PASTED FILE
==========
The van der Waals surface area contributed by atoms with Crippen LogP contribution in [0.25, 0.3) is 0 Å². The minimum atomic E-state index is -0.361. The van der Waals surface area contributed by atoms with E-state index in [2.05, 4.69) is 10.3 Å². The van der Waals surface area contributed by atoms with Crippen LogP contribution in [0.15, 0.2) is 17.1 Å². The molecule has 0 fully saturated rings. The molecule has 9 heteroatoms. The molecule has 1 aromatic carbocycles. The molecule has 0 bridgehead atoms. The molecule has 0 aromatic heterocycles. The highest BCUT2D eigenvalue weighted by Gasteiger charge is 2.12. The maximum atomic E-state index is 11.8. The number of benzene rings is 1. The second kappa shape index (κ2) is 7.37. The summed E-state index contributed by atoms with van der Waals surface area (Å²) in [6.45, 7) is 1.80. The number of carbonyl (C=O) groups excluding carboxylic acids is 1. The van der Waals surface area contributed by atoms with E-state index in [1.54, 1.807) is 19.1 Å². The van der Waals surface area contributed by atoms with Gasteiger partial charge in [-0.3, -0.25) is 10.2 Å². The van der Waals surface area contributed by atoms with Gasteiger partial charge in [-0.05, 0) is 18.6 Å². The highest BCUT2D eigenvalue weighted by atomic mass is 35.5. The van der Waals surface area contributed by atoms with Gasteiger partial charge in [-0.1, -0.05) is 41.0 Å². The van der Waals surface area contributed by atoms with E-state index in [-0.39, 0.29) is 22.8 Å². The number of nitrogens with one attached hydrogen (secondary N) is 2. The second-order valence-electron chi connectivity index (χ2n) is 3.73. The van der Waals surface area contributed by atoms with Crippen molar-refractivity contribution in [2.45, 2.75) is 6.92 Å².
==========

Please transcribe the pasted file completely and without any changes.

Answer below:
The van der Waals surface area contributed by atoms with Crippen LogP contribution in [0.25, 0.3) is 0 Å². The minimum atomic E-state index is -0.361. The van der Waals surface area contributed by atoms with E-state index in [2.05, 4.69) is 10.3 Å². The van der Waals surface area contributed by atoms with Crippen LogP contribution in [0.15, 0.2) is 17.1 Å². The molecule has 0 fully saturated rings. The molecule has 9 heteroatoms. The molecule has 1 aromatic carbocycles. The molecule has 0 bridgehead atoms. The molecule has 0 aromatic heterocycles. The highest BCUT2D eigenvalue weighted by Gasteiger charge is 2.12. The maximum atomic E-state index is 11.8. The number of benzene rings is 1. The second kappa shape index (κ2) is 7.37. The summed E-state index contributed by atoms with van der Waals surface area (Å²) in [6.45, 7) is 1.80. The number of carbonyl (C=O) groups excluding carboxylic acids is 1. The van der Waals surface area contributed by atoms with E-state index in [1.54, 1.807) is 19.1 Å². The van der Waals surface area contributed by atoms with Gasteiger partial charge in [-0.3, -0.25) is 10.2 Å². The van der Waals surface area contributed by atoms with Gasteiger partial charge in [-0.05, 0) is 18.6 Å². The highest BCUT2D eigenvalue weighted by atomic mass is 35.5. The van der Waals surface area contributed by atoms with Gasteiger partial charge in [-0.1, -0.05) is 41.0 Å². The van der Waals surface area contributed by atoms with E-state index in [-0.39, 0.29) is 22.8 Å². The number of nitrogens with one attached hydrogen (secondary N) is 2. The second-order valence-electron chi connectivity index (χ2n) is 3.73. The van der Waals surface area contributed by atoms with Crippen molar-refractivity contribution in [2.45, 2.75) is 6.92 Å².